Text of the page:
Our conversation was drifting on to other topics, but I needed to clarify something.

“Hold up. Did you say that game was at eight o’ clock in the morning?”

For us swing shift folk, making it out to an event at that hour is akin to your average joe showing up to something with a three a.m. call time. He was referring to his daughter’s basketball game, which he enthusiastically supported by attending, despite the jarring conflict with his sleep schedule. I was impressed.

“You’re a good dad, man. I can respect how hard it is to get up for something at eight o’clock in the morning.”
It was another late night on my way home. I was happily exhausted, sprawled out in the front seats, as he navigated the bus through another intersection. “All I need’s my coffee, I’m good to go,” he replied.

“Right on. That means something, that you’re there. I’m sure she appreciates you being there. That means a lot to kids.”
“I try to flatter her with confidence.”
“Yeah.” I reflected further. It felt okay to share, out here on the empty night bus. I saw this operator about every week, and I once trained him on the 7. We’d gotten to know each other. I said, “I try to make sure I never break promises that I make to kids. You know?”
“Yeah. They don’t forget stuff like that.”
“They need people they can trust.”
“They don’t never forget stuff like that.” After a pause, he shared further himself. “I was state in high school. One of the top athletes in mah school.”
“My dad never came to not one of my games.”
“You serious?”
“Not one.”
“I’m sorry. That’s not cool.”
“Yeah, I still got three shoe boxes of medals and pennants and stuff. Kinda hard for me to throw them away, you know?”
“I hear that.”

We were stopped at a long red light. He explained, “I had a half scholarship to USC. That was when my mom got colon cancer though. So I stayed.”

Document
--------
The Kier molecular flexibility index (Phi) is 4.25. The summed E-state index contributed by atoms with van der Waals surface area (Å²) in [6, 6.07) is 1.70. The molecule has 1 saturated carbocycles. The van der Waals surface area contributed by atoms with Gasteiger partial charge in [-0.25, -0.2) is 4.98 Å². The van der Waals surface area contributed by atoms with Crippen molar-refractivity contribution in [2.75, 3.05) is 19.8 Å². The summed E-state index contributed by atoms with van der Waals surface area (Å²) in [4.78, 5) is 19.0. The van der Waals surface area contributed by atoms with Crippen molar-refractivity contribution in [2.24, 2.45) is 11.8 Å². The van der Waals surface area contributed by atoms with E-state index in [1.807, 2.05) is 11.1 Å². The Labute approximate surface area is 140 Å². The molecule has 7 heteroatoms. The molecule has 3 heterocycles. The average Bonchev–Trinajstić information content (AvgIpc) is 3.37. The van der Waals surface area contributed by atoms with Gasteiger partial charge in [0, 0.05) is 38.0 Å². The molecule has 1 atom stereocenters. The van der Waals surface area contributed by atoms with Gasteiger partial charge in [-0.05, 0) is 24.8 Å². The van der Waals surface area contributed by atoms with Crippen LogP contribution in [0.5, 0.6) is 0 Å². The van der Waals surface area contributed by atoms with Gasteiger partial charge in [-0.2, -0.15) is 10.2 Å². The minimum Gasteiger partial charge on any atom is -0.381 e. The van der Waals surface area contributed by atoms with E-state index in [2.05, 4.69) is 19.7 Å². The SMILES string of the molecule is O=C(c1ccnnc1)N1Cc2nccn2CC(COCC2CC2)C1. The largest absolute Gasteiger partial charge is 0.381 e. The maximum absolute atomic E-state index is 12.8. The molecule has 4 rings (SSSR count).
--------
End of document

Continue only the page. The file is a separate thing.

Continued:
“I woulda done the exact same as you, man.”
“Oh yeah.”
“In a heartbeat. Easy decision to make.”
“I didn’t even question it.”
“She woulda done the same. She did. She gave up all her hopes and dreams for me.”
I reeled at the weight of his sentence. Wow. “That’s not easy to do,” I said.
“Yeah, well.”
“We can find ways to be happy.”
“Other pleasures in life.”
“For sure.”

He said it with the humble peace that comes from immense gratitude. He was aware of his mother’s sacrifice, and that for him, loyalty to those he loved would give him greater solace than achieving his aspirations in sports.

I’m a big subscriber to the notion that despite superficial shifts, the pillars around which human life are built remain largely constant. Everything changes, and everything stays the same.

A few of the superficial shifts have had larger ramifications, however, and the newfound multiplicity of choice is one of them. For centuries, life involved having too few options, and choosing the best available. The contemporary western world, for the first time, faces a more complicated present: the unprecedented issue of having too many options.

Before the economic boom following World War II, life in America revolved around surviving, as it did (and often does) in most places. The seismic attitudinal shifts between the generation which purchased homes after the war and the generation raised in those homes have mainly to do with the bewildering new concept of leisure time and how to fill it. The adults, many of them children of the Depression, saw time as a valuable resource for survival.